This experiment developed a kit to be used by “energy advisors”, ppl making heating recommendations for low-income households. They found that the value came not from the data itself, but from the conversations it sparked between homeowners and advisors.
Interesting to see attitudes toward managing heating, particularly low-income families (diff from tech enthusiasts). General distrust of the value of set heating schedules. :star:
Temp sensor kit given to energy advisors
User Testing of Thermostats
Tasks were temporary temperature increase, and setting the weekly heating schedule. Did no wiz-of-oz, just tested people on simple UI tasks
Too simple to emulate. Not smart heating (no automated systems) and the tasks were basic UI tests. :no_entry:
User testing on 5 heating UIs
Gov report, 2013
: Learning from a Learning Thermostat
Found complaints that the system was purposefully opaque or considered dumb. Resulted in several principles for revising the Nest: exception flagging, succinct clarity, and limited fiddle needs
Super helpful. Incorporate these principles into another UI?
Diary / interview study of Nest owners.
At Home with Agents
Focus groups exploring attitudes toward smart meters
Interesting for people's comments. Overall distrust of energy companies, fear of loss of control (you'll tell me when to wash my clothes? I think not!), lack of interest to engage with the details.
: Doing the Laundry with Agents
In the wild study of laundry scheduling
People were asked to scheduled out their laundry loads based on flexible pricing, anticipating a future in which renewable energy causes electricity supply to fluctuate greatly.
People displayed willingness to work with the system in order to save money, but also frustration for ppl with more flexible lives.
Didn't explore trust, but did look at energy engagement :star:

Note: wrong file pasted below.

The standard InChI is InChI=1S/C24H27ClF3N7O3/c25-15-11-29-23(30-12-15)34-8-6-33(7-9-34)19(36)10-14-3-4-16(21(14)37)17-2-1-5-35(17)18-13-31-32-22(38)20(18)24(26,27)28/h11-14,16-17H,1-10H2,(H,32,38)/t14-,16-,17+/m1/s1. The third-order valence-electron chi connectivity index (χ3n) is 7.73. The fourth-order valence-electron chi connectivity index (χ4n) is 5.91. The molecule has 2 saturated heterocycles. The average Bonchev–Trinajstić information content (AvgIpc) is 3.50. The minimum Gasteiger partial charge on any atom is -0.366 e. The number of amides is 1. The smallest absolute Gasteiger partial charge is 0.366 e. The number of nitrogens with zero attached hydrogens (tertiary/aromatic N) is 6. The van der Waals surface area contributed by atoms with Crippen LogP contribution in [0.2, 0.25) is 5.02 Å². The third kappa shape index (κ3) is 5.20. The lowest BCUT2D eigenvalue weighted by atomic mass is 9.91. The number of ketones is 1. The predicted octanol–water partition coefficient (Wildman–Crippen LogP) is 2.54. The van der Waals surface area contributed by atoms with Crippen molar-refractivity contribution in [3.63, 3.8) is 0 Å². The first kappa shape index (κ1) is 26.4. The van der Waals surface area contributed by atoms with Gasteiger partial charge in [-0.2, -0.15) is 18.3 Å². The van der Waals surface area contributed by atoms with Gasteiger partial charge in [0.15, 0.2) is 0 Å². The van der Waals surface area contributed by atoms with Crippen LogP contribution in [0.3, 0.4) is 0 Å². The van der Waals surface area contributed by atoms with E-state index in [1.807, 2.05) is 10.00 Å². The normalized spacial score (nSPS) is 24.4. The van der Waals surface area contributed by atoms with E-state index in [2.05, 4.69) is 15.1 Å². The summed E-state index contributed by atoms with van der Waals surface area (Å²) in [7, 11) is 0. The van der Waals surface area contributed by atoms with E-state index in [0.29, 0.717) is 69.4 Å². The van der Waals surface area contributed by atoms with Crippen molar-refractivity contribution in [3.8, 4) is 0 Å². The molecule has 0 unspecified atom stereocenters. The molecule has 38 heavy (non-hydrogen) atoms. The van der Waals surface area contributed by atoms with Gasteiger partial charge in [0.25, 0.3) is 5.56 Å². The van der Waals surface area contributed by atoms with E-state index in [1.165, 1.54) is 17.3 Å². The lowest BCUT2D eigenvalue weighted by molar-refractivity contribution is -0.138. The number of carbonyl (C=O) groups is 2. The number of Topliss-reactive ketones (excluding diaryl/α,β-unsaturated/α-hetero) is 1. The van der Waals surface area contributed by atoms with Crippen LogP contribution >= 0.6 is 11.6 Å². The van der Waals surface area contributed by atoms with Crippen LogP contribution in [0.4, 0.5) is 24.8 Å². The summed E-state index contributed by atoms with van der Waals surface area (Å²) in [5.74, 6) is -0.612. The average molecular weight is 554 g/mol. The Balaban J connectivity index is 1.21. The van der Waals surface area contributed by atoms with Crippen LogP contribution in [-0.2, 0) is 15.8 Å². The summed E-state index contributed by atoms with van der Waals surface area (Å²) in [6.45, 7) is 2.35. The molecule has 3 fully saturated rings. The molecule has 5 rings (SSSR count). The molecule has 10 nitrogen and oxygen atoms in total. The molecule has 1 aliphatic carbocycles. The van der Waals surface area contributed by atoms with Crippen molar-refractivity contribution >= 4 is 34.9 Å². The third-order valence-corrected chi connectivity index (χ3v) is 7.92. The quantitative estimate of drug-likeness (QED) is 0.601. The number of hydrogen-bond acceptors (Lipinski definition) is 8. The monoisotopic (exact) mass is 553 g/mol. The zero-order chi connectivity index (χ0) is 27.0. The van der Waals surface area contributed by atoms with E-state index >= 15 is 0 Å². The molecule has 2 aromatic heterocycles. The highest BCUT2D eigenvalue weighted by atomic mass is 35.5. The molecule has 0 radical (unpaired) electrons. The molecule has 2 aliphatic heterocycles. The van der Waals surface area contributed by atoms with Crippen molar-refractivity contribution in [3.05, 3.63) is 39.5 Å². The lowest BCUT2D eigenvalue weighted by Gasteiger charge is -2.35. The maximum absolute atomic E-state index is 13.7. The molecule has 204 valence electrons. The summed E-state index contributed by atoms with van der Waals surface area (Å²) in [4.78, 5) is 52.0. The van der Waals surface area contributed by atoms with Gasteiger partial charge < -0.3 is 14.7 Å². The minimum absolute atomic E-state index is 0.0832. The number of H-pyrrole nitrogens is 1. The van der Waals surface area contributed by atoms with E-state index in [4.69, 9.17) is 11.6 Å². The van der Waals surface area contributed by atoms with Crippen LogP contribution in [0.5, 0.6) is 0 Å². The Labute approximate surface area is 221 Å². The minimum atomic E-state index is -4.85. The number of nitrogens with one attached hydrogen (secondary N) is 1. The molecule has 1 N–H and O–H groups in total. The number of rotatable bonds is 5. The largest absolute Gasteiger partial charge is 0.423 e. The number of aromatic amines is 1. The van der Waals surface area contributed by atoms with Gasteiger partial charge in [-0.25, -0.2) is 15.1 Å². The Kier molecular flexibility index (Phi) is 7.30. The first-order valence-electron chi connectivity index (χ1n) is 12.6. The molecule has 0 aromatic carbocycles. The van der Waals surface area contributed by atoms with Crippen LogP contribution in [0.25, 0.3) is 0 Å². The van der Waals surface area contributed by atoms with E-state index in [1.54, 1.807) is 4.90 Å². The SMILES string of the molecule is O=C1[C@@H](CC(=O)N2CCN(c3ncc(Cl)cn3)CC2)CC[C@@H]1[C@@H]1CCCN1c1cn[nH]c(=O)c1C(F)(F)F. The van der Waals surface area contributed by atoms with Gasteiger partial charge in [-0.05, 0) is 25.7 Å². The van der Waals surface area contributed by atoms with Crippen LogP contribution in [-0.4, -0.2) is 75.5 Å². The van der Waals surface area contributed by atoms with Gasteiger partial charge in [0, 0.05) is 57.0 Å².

Living with the Nest
Diary / interview study of ppl living with Nest
Web / mobile apps UI changed interactions ppl have with these devices . Energy savings was limited because of : (1) convenient control, and (2) technology limitations. Found that most effective use of the technology came when ppl were thoughtfully engaged. Call for continued improvement in intelligibility and user input.
Lab study using abstract exercise machine learning model
compared diff. explanation types: why, why not, vs none
Explanations lead to increased intelligibility of the system.
Intelligibility of context-aware
Discussion on context-aware systems (sensors + machine learning, 'smart')
There are aspects of context that machines have no way of sensing, so smart systems can likely never be fully autonomous. The trick is deferring to users as unobtrusively as possible.
Proposes a design framework consisting of principles such as providing control and informing the user of the system's understanding and possible actions.
In the wild, heating prototype study of real-time pricing
Ppl overall liked the idea of the system responding to pricing for them, and felt in control. Liked remote control of the heating. Mixture of mental models on the learning: was the thermostat learning occupancy / temperature schedule, or learning price / comfort tolerance?